Much is still unknown about why freshwater mussels (Unionidae) are particularly sensitive to environmental change. A better understanding of freshwater mussel metabolism is needed, and the field of environmental metabolomics holds the promise to inform these questions. A number of protocols exist for the extraction of metabolites for identification from animal tissues. As a first step in the application of environmental metabolomics to the study of freshwater mussels, we compared extraction protocols using an inorganic oxidizing acid (perchloric acid), an organic nitrile (acetonitrile), and a salt/water solution (Ringer's solution) to establish an uncomplicated, robust, repeatable and inexpensive tissue extraction protocol for freshwater mussel tissue. Perchloric acid resulted in notable extraction of energy-related nucleotides (AMP/ADP/ATP), yet had the lowest peak count of the three extraction methods and showed poor repeatability. Acetonitrile and Ringer's solution yielded metabolite extraction results similar to each other with Ringer's solution having the greatest number of peaks particularly in the 3.0–4.5 ppm sugar/amino acid range. Ringer's solution is simple to use, safe and consistent and bears consideration when selecting an extraction protocol for 1H nuclear magnetic resonance experiments.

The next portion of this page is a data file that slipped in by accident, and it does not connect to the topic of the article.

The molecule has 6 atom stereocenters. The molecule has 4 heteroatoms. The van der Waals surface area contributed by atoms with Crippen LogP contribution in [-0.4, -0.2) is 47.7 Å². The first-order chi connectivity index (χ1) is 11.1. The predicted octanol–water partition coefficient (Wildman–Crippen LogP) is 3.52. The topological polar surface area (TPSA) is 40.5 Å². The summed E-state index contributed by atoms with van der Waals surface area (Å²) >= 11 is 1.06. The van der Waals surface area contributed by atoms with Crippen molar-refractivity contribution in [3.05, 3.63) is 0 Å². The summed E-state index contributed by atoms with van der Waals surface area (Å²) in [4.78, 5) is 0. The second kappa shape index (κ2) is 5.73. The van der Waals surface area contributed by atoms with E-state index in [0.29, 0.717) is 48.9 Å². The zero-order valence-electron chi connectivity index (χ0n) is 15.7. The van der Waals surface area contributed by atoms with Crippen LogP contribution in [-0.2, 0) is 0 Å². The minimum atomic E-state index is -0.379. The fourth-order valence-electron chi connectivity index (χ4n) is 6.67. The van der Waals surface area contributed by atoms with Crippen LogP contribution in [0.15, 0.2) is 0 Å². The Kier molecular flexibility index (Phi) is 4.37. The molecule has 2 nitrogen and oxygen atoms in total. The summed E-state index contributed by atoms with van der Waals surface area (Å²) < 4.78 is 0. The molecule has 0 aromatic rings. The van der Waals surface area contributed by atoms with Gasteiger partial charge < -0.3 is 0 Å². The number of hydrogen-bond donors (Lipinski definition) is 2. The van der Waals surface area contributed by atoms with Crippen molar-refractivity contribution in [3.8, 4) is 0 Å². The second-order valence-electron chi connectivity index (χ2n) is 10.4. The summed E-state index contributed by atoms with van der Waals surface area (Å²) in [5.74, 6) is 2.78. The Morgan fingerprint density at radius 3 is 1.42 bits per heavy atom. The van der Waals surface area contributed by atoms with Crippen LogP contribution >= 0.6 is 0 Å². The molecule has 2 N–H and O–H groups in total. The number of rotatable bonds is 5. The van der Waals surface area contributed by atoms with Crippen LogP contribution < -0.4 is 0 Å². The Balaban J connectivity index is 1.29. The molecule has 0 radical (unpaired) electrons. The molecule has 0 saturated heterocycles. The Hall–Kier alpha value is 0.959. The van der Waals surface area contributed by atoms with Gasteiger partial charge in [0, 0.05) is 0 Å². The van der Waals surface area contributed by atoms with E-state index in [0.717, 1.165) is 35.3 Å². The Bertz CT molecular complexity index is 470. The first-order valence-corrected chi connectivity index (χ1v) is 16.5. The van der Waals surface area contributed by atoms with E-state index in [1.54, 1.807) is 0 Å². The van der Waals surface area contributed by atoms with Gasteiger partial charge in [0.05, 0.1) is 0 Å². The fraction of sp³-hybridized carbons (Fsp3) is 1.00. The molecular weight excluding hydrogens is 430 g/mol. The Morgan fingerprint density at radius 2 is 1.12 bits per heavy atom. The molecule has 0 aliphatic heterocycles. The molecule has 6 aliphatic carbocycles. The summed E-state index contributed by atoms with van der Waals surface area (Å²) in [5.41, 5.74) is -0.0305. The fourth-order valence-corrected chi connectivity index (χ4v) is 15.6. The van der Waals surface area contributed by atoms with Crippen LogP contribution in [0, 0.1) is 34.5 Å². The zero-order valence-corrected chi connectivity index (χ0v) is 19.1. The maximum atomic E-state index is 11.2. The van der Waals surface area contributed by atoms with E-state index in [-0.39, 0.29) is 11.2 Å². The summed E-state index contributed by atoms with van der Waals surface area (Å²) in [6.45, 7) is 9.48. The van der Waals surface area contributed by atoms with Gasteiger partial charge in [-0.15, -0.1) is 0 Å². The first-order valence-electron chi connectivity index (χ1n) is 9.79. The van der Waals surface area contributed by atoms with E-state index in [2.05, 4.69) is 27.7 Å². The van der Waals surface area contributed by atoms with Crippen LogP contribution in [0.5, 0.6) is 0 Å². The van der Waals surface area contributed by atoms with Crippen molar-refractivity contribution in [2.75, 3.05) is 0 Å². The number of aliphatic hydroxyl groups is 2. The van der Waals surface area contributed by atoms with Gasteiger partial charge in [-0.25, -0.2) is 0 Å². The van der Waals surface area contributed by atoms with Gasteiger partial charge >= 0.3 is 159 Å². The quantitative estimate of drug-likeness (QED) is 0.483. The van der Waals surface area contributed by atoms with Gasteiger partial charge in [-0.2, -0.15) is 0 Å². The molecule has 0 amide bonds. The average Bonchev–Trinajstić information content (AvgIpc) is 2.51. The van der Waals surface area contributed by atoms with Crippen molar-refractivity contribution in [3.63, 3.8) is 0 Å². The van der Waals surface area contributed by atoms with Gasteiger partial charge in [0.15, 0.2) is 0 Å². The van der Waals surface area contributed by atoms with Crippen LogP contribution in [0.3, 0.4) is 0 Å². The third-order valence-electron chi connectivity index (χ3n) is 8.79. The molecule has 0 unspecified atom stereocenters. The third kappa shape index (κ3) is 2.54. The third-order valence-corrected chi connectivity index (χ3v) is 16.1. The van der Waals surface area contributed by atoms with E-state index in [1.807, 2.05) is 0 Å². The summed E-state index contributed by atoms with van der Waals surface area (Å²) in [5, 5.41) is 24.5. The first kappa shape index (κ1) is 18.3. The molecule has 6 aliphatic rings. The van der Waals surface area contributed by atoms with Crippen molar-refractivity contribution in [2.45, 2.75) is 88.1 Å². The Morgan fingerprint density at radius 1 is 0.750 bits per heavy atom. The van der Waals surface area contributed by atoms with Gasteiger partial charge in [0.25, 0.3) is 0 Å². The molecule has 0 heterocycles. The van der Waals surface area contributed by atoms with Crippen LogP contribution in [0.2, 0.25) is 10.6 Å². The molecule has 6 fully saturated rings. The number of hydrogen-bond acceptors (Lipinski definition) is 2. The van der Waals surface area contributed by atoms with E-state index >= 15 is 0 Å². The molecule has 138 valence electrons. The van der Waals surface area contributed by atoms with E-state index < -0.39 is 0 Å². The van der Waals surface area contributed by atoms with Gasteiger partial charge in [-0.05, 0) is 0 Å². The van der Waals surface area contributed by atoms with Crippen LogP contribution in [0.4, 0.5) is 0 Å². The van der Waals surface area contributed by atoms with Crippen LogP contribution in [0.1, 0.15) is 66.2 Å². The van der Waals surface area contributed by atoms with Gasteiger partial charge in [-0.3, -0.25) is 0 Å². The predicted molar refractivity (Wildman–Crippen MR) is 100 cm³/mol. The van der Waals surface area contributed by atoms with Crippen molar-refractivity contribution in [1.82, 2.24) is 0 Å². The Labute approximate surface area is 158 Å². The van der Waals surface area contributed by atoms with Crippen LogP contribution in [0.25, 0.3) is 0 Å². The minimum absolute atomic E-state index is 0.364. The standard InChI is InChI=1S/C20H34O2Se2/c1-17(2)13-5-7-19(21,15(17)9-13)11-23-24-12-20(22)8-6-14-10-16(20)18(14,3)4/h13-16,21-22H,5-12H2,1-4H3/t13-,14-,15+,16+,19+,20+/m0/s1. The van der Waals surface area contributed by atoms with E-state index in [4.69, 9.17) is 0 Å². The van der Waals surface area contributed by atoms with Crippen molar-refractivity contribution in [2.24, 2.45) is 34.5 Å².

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Vol. 33 • No. 2